The Jews’ Oath vs. Rothschild (This Week in Jewish History)

Lionel Nathan de Rothschild by Moritz Daniel Oppenheim (Source: Wikimedia Commons)
Lionel Nathan de Rothschild by Moritz Daniel Oppenheim (Source: Wikimedia Commons)
In 1847, the citizens of London elected its first Jew, Lionel de Rothschild, to the House of Commons. Rothschild, however, refused to take the Christian oath required of all members, and resigned without taking his seat in Parliament. He was immediately reelected a second and even a third time until the Jews’ Disabilities Act was passed on July 23, 1858, allowing Rothschild to represent Londoners without sacrificing his Jewish principles.

Janusz Korczak: Hero to Children in the Warsaw Ghetto (This Week in Jewish History)

Source: Wikimedia Commons.
Source: Wikimedia Commons.

 

Beloved for his children’s stories, Henryk Goldszmidt wrote under the pen name Janusz Korczak.

A lifelong advocate for children’s rights, he ran an orphanage in Warsaw that was world-famous for his innovative pedagogic techniques.

Imprisoned in the Warsaw ghetto during the Nazi occupation, he continued to serve in this capacity until the terrible order to deport the Jews to the Treblinka death camp in August 1942. He refused all offers of personal rescue, choosing rather to remain with his young charges right to the very end.

 

The Pogroms of 1881-1884: This Week in Jewish History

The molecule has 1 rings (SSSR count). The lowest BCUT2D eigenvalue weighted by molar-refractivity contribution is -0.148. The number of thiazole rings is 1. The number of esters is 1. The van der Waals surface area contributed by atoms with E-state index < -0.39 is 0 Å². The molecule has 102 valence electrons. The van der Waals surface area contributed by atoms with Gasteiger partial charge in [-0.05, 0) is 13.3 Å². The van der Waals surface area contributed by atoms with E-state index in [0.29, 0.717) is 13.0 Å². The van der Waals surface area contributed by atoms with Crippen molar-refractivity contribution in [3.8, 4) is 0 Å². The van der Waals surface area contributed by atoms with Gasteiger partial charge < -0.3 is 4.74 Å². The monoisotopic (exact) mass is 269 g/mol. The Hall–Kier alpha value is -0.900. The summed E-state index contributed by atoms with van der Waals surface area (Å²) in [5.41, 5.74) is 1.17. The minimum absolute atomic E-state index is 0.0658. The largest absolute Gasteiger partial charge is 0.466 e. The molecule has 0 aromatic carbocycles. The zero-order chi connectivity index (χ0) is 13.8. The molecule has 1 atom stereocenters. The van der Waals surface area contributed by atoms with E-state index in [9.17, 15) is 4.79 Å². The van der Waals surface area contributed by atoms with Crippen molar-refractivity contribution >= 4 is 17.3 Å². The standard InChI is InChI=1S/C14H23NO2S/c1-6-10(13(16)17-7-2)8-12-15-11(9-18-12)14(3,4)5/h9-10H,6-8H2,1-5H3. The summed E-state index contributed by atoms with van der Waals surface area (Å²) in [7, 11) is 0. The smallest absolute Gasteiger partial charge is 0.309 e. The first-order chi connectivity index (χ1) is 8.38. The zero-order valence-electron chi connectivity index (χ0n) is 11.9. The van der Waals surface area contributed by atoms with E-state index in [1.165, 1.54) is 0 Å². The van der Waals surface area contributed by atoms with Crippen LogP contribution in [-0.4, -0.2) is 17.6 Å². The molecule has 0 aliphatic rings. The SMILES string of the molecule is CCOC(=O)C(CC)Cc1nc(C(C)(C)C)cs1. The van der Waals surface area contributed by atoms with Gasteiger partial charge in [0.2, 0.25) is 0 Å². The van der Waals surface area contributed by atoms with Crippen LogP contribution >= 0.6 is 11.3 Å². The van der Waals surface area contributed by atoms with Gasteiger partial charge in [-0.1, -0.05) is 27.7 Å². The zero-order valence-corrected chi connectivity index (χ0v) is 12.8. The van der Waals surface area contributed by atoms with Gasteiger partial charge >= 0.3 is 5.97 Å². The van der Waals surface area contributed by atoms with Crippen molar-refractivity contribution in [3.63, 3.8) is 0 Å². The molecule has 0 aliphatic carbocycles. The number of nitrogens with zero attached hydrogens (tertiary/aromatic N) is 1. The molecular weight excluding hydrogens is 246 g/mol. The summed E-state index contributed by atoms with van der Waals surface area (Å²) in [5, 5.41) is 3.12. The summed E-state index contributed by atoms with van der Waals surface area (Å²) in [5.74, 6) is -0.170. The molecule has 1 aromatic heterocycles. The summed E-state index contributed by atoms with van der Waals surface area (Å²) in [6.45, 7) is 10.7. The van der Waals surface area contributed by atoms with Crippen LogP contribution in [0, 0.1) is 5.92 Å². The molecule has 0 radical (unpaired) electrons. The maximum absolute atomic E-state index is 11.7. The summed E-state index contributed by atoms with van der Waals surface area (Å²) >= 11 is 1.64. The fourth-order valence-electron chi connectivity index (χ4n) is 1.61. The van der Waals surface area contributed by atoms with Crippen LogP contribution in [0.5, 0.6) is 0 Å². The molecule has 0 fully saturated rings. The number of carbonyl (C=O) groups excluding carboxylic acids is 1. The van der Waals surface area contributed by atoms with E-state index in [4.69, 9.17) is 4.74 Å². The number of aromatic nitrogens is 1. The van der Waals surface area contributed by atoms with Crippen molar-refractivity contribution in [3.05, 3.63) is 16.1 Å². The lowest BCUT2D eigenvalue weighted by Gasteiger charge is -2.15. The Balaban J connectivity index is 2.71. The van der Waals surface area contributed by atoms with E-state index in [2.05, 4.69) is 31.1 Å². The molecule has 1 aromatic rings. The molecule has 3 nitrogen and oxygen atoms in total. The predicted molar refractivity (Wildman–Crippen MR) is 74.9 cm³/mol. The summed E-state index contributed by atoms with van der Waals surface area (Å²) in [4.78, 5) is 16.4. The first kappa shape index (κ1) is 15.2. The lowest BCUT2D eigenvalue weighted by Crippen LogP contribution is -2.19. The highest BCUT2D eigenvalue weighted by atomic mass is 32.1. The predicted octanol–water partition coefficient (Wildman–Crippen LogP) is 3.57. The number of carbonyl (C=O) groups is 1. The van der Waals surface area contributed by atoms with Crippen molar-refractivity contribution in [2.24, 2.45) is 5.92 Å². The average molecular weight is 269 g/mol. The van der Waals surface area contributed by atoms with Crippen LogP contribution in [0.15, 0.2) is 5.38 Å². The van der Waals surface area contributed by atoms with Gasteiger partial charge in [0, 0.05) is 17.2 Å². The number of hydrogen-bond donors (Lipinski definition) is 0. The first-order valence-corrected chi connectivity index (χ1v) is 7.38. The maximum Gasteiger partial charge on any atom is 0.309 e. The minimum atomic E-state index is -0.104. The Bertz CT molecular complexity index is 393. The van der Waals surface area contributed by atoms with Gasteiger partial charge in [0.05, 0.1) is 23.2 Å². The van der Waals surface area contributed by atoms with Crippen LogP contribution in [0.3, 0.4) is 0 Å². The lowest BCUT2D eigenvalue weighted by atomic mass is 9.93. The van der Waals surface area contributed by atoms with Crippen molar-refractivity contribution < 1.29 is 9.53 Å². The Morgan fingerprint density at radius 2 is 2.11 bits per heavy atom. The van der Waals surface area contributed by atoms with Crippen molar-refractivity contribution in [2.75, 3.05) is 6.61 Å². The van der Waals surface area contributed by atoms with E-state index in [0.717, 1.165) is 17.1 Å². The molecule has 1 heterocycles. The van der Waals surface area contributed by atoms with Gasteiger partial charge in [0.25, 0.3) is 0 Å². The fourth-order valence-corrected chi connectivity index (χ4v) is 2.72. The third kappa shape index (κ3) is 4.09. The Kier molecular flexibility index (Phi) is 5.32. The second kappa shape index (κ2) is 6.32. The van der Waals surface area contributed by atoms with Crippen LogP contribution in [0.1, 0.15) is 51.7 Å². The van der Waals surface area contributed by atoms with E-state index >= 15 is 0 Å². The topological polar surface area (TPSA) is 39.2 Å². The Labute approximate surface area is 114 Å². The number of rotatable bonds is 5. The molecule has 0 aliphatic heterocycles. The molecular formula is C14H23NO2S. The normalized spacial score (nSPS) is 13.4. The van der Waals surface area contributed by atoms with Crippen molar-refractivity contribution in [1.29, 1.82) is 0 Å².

Immigrants approaching Statue of Liberty. Photo by Edwin Levick, Source: Wikimedia Commons.
Immigrants approaching Statue of Liberty. Photo by Edwin Levick, Source: Wikimedia Commons.

For a larger discussion of the five historical narratives, please see my article The end of intimate insularity: new narratives of Jewish history in the post-Soviet era, in Acts of Symposium “Construction and Deconstruction of National Histories in Slavic Eurasia,” originally delivered at Hokkaido University, Sapporo, Japan, on July 10–13, 2002.

 

 

Isaac Bashevis Singer: Singer in the Shtetl, the Shtetl in Singer (2004 lecture)

Isaac Bashevis Singer. Source: MDCarchives cropped by Beyond My Ken, Wikimedia Commons.
Isaac Bashevis Singer. Source: MDCarchives cropped by Beyond My Ken, Wikimedia Commons.

This is a lecture I delivered at the University of Central Florida back in October 2004 (my hair was quite a bit darker and, well, there).  Found the CD when I was cleaning out some old files. There’s a PPT that goes with this lecture, and I’m going to try to find a way to post it.  Anyway, this is the summer, so I won’t be sending out too many new lectures, thought I would add this one as well.  Isaac Bashevis Singer (1902-1991) was a Nobel Laureate for Literature, the first Yiddish writer to receive this distinguished award.  He was also a resident of my current home in Surfside, Florida. Hope you enjoy it!

Rabbi Menachem Mendel Schneerson of Chabad

Rabbi Menachem Mendel Schneerson. Photograph by Mordecai Baron. Source: Wikipedia Commons.
Rabbi Menachem Mendel Schneerson. Photograph aby Mordecai Baron. Source: Wikipedia Commons.

A presentation on the life and work of Rabbi Menachem Mendel Schneerson (1902-1994), the Seventh Rebbe of the Chabad-Lubavitch movement. A native of Nikolaev, Ukraine, and educated in Germany and France, his leadership transformed his Hasidic followers into an international movement that continues to shape the lives of Jews world wide. The lecture was held at the Young Israel of Bal Harbour on Wednesday, June 5th.